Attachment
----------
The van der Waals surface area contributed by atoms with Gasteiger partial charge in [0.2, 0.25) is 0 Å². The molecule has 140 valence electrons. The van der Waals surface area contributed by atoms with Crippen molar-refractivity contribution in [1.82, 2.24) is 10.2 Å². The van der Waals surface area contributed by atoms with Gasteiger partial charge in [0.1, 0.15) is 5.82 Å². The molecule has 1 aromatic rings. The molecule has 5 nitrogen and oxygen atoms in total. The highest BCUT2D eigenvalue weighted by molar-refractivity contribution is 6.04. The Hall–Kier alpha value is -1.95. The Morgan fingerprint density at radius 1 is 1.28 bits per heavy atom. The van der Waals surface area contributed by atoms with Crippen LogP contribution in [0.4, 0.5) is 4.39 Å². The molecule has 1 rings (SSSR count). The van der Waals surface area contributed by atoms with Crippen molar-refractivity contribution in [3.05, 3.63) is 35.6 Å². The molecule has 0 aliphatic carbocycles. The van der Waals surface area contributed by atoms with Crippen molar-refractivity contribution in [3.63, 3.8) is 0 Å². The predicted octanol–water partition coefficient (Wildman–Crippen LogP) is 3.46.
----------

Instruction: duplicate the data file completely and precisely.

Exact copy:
The van der Waals surface area contributed by atoms with Gasteiger partial charge in [0.2, 0.25) is 0 Å². The molecule has 140 valence electrons. The van der Waals surface area contributed by atoms with Crippen molar-refractivity contribution in [1.82, 2.24) is 10.2 Å². The van der Waals surface area contributed by atoms with Gasteiger partial charge in [0.1, 0.15) is 5.82 Å². The molecule has 1 aromatic rings. The molecule has 5 nitrogen and oxygen atoms in total. The highest BCUT2D eigenvalue weighted by molar-refractivity contribution is 6.04. The Hall–Kier alpha value is -1.95. The Morgan fingerprint density at radius 1 is 1.28 bits per heavy atom. The van der Waals surface area contributed by atoms with Crippen LogP contribution in [0.4, 0.5) is 4.39 Å². The molecule has 1 rings (SSSR count). The van der Waals surface area contributed by atoms with Crippen molar-refractivity contribution in [3.05, 3.63) is 35.6 Å². The molecule has 0 aliphatic carbocycles. The van der Waals surface area contributed by atoms with Crippen molar-refractivity contribution in [3.63, 3.8) is 0 Å². The predicted octanol–water partition coefficient (Wildman–Crippen LogP) is 3.46.